|"The Last Kingdom" King Alfred|
A follow up to the Assling's experience in the Underworld.
Shevata sat at her desk waiting for the King to arrive. She’d met him before and he, like so many in the afterlife, return to her to seek more wisdom. How, she thought, can any sort of wisdom be found in Hell?
The demon opened the door in her comfortable office. She motioned for Alred to sit across from her and the demon to leave. “King Alfred, I’m beginning to think you like visiting the Underworld, the place for the damned. This is your second tour here. As an man of such intelligence and devotion to his God, why come here?”
Alred nodded with respect. “I thank you for receiving me again. I found out that Uhtred came here and I wanted to know if he is safe.”
Shevata smiled and a gentle eye roll. “No one is safer than they are here.”
Afred frowned. “So is he here? Has his soul been thrown away? Why would he do such a thing?”
“You always said he was the pagan.”
He stood, slamming the chair into the desk and paced around the room. “You should’ve sent him back.” He turned to her. “Send him back!”
Shevata raised an eyebrow. “Why would I do that?”
“He had a soul, but was misguided, like all of the Danes. I know that now. No one deserves the punishment this place provides.” He had his back to her. Shevata rose and walked up behind him.
“You have more conscience than most Kings I’ve met.” She placed a clear, rainbow-reflecting gem in his palm. “Hell is a receiving world. We don’t choose the inhabitants; they choose us. Go now. Your legacy as a great King is now resounding through history in your world. There’s no need for you to concern yourself with Uutred. He examined the gem.
“You let him go, didn’t you?”
“He chose the flames with his Danish woman. Now go, before I have you dragged out. When you return, tell me in advance so I can learn more about your God.”
He smiled. “I’d like that.” She nodded as he was escorted away.
Zermon walked in watching him leave. “What’s that wormy-looking King doing here again? Wanting a piece of Hell, eh?”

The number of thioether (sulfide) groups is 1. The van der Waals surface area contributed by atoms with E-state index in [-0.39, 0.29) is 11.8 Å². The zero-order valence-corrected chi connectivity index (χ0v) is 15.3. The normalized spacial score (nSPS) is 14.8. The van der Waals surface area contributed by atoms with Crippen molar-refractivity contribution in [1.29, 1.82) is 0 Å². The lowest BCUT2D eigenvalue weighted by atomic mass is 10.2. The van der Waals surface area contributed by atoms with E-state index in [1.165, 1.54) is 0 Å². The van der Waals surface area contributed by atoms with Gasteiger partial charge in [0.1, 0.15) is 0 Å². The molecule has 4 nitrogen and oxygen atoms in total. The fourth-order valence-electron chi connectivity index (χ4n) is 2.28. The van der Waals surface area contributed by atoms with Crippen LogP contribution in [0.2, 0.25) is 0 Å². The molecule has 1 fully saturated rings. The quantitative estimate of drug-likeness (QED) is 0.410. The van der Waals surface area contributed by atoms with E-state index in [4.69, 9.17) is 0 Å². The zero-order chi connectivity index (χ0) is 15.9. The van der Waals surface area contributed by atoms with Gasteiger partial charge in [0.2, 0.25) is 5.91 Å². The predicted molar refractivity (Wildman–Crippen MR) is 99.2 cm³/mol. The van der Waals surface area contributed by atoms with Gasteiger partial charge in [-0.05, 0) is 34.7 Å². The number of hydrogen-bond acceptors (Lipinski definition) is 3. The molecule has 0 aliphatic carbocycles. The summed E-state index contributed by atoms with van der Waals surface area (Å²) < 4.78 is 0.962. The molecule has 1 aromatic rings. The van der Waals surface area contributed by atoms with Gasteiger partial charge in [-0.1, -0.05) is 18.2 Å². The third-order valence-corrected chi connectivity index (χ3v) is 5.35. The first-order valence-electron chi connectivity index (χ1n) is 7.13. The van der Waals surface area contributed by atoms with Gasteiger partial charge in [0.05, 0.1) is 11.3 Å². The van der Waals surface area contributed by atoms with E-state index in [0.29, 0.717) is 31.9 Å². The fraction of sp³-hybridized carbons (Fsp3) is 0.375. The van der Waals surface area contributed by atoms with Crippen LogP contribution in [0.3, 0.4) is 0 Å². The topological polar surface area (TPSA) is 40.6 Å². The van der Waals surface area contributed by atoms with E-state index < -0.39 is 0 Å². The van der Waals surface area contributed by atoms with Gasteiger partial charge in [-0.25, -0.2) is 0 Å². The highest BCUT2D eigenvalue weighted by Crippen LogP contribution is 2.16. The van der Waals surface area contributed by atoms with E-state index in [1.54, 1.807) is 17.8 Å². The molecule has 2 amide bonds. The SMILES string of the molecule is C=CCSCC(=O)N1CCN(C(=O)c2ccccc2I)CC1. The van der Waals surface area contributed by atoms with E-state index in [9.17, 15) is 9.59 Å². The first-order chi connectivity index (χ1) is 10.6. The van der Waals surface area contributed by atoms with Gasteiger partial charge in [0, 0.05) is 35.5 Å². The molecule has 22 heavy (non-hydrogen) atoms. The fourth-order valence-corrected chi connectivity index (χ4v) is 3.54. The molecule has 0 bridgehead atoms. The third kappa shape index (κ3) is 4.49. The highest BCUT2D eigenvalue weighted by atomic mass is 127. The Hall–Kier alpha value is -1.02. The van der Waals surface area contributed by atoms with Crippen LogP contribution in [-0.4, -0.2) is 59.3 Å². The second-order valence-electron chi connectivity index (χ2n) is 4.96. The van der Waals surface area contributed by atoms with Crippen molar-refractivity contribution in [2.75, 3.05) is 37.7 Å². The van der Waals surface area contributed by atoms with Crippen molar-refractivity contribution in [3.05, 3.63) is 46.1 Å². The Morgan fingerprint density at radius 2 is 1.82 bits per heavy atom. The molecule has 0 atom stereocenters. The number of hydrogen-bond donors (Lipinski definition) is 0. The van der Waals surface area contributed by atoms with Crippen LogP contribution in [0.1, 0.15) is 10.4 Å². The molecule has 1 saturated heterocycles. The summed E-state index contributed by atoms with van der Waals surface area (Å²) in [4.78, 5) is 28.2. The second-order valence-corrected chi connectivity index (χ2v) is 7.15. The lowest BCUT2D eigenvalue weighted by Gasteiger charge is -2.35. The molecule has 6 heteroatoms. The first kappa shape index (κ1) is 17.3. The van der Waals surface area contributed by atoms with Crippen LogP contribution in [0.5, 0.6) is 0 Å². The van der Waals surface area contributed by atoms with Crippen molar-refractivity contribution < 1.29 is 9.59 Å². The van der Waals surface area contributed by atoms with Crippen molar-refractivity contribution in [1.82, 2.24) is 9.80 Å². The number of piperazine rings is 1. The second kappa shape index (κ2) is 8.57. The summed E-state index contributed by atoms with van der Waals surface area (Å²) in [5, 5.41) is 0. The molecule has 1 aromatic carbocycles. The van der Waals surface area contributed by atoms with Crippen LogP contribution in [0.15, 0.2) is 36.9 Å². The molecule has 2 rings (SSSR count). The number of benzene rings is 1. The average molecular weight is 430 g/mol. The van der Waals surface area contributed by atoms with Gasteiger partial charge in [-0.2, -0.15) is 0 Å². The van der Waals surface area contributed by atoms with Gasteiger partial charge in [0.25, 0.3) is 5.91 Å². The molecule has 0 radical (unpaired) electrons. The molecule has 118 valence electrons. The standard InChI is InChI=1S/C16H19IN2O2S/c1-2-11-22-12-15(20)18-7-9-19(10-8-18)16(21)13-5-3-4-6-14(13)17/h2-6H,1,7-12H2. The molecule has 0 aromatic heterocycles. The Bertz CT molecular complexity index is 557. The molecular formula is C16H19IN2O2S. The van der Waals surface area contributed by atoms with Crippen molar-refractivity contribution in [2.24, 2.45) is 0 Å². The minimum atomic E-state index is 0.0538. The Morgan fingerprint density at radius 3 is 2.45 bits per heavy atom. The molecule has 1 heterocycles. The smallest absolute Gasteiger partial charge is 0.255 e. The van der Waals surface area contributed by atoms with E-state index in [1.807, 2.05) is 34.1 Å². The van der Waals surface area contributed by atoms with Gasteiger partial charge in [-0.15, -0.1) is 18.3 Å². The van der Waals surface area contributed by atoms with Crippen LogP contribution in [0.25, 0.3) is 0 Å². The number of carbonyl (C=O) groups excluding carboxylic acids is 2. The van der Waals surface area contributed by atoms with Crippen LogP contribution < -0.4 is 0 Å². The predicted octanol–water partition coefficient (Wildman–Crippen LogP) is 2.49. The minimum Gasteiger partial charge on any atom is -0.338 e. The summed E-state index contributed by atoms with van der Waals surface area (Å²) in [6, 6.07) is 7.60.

“I told him Uhred the Assling and Iseult are in our flames.”
He shook his head. “What’s with your memory? That little brunette queen works for me as a succubus, and she is one of the best, I tell you. No man has yet to resist her. And you told Assling you didn’t know her. Then you told the skinny King we burned Assling’s soul.” He snorted. You’re a disgusting liar, little one. Why lie here? Hell is truth.”
Shevata sat back in her chair kicking Zermon’s elbow off of her desk. “Yes, Hell is truth, usually a very ugly one when one pays for their life’s crimes by losing their souls to the fires here. But what’s the use of truth here? The people that come here face the truth, as Iseult did when she used magic to kill a child to save another. In her hypocrisy about giving in to fate, she did a great evil. How can Uhtred know that? We might as well throw him to our fires if he knew the truth, as it would drive him mad.”
“And the skinny King the great whatever? Why lie to him? How do you know he won’t meet Uhtred somewhere in the heavens, if that exists?”
“If they meet, they will know I lied. They will think I fooled them and never return. And should they never meet, King Alfred will continue his efforts to save others from whatever “pagan” means. Lies are important, Zermon. People never forget the truth, even when it’s a lie.